Currently, the level of social interaction that your website’s content receives will not have a tangible impact on its Google rankings. However, next-best-thing Bing already takes these so-called ‘social signals’ into consideration, so is it about time Google followed suit?
The power of Social Media
We all know how powerful social media platforms such as Twitter and Facebook can be in terms of promoting web content. The rate at which posts, articles, images and video can be shared is unbelievable. A school teacher from Tennessee recently demonstrated just how quickly a photo can ‘go viral’ by posting a photo of herself on the 18th November 2013 and accompanying it with the following:
“I’m talking to my 5th grade students about internet safety and how quickly a photo can be seen by lots of people. If you are reading this, please click ‘LIKE’. Thanks!”
In less than two weeks, the post had been ‘liked’ millions of times and shared on tens of thousands of Facebook pages across the world. This shows the sheer influence of social media and how marketing via social platforms is a vital component of any marketing plan.
It seems like everyone has cottoned onto the influence of social media sharing apart from Google. Currently, Google does not include signals from sites like Twitter and Facebook signals into its algorithms when deciding which web pages appear for certain keywords. That said, it does not completely ignore them either. Google favours web pages that have been contributed by human authors who are experts in their field, and naturally, these kinds of posts tend to get shared or mentioned a lot more than a blog from an average Joe. Google, it seems, doesn’t disregard social signals all together but doesn’t allow them to make any kind of measured difference to a site’s search engine ranking positions (SERPs).
Bing seems to think Social is Important
Google may not think too much of social signals, but rival search engine Bing seems to think they are good indicators of a page’s popularity. In fact, according to this 2013 report from SearchMetrics, social signals are hugely important within Bing’s algorithms. If a piece of content is shared many times, Bing takes this into account when ranking content.
Now you could say that Bing isn’t quite as sophisticated as Google (yet), so it takes social signalling at face value. Google is more advanced in that it recognises that social signals can be artificially engineered, so do not always reflect the quality and relevancy of a page. Perhaps it’s a great reason not to consider social interactions at all, but those who typically think Google’s got a bit too big for its boots could counter this opinion by arguing that the AI gurus in Mountain View have taken the algorithm too far in the opposite direction. After all, at a basic level, surely the more a piece of content is shared by real people, the better and more relevant the content must be for other people?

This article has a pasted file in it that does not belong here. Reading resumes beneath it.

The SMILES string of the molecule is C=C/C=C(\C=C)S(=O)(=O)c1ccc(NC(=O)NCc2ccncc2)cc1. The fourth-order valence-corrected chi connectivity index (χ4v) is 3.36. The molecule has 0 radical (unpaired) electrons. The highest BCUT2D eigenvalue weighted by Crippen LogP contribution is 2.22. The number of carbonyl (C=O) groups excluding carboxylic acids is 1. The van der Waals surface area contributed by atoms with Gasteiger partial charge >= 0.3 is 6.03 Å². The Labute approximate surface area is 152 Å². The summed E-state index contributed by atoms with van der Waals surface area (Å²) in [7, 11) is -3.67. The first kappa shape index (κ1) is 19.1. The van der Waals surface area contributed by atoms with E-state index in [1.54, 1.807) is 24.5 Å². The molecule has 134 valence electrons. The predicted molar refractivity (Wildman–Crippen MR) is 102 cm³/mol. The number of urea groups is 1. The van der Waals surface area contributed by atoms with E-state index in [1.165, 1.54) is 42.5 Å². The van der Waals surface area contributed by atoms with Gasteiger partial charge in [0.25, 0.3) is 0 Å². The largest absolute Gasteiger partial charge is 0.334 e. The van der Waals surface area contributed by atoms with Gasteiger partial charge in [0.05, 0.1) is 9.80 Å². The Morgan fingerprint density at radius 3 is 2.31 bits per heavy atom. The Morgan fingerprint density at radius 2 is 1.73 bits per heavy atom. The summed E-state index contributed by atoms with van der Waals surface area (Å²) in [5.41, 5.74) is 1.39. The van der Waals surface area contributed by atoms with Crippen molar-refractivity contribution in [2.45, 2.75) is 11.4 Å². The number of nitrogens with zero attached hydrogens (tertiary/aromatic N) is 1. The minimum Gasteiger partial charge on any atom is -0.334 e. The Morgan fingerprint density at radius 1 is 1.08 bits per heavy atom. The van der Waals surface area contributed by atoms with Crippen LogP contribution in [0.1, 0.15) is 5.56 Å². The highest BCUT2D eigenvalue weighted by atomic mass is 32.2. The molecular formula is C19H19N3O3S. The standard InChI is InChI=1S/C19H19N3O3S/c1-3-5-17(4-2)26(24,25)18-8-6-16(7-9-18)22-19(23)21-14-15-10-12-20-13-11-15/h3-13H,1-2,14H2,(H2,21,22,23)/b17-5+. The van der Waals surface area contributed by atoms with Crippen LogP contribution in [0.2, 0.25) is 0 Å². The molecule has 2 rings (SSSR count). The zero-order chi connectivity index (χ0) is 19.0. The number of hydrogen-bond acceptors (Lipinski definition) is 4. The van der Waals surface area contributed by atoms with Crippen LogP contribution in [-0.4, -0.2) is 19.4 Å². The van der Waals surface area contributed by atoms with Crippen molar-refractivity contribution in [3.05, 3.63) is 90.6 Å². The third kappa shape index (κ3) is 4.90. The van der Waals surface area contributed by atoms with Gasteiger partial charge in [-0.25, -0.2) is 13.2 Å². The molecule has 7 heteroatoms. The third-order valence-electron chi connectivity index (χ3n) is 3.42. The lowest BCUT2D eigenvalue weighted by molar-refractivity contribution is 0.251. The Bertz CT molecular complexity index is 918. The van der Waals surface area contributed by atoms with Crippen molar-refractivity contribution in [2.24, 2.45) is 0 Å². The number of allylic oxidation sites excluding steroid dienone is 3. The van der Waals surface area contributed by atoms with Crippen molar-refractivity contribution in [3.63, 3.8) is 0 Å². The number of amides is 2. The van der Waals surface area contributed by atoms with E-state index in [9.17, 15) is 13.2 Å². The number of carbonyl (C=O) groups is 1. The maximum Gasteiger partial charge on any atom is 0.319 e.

Google – the Search Engine of Choice
Google, without a shadow of a doubt, is the search engine of choice – after all, how often has someone asked you to ‘Google it’? However, it may not be so absurd to think that one day in the not-too-distant future, another platform will steal its crown. We humans may be creatures of habit, but we are also very fickle when it comes to technology. If and when something bigger and better comes along, users will start to migrate. A search engine’s success ultimately depends upon the information it can provide for its users and at the moment, it’s fair to say Google is miles ahead – its complex algorithms are (arguably) known to return the most comprehensive organic results because they need to assess such a huge array of ranking factors before deciding on who gets those all-important first-page positions.
This topic is a complex one to say the least. Though it may want to steer away from counting ‘manipulated’ social interactions towards a page’s rankings, Google is undeniably ignoring vital consumer information by not taking Likes, Shares, Tweets, Pins and all those other social signals into consideration. To highlight this, take a company such as Tesco in the UK. Its site receives a lot of social ‘noise’ from genuine web users but these kinds of endorsements are not taken into consideration. Admittedly, Tesco already has an excellent search engine presence and the brand has a firm place in society, but it doesn’t take away from the fact that search engine’s such as Google are missing out on information that says a lot about significant consumer preferences.
Who knows – we may start to see a wider use of Bing in the next few years. Never used Bing before? You might even prefer it! With Bing It On you can see for yourself which set of results you prefer.
Georgina Wilks-Wiffen is the Digital Marketing Assistant at Freelance SEO Essex a Search Engine Optimisation Company that are dedicated to supporting the growth of small to medium sized businesses at extremely competitive rates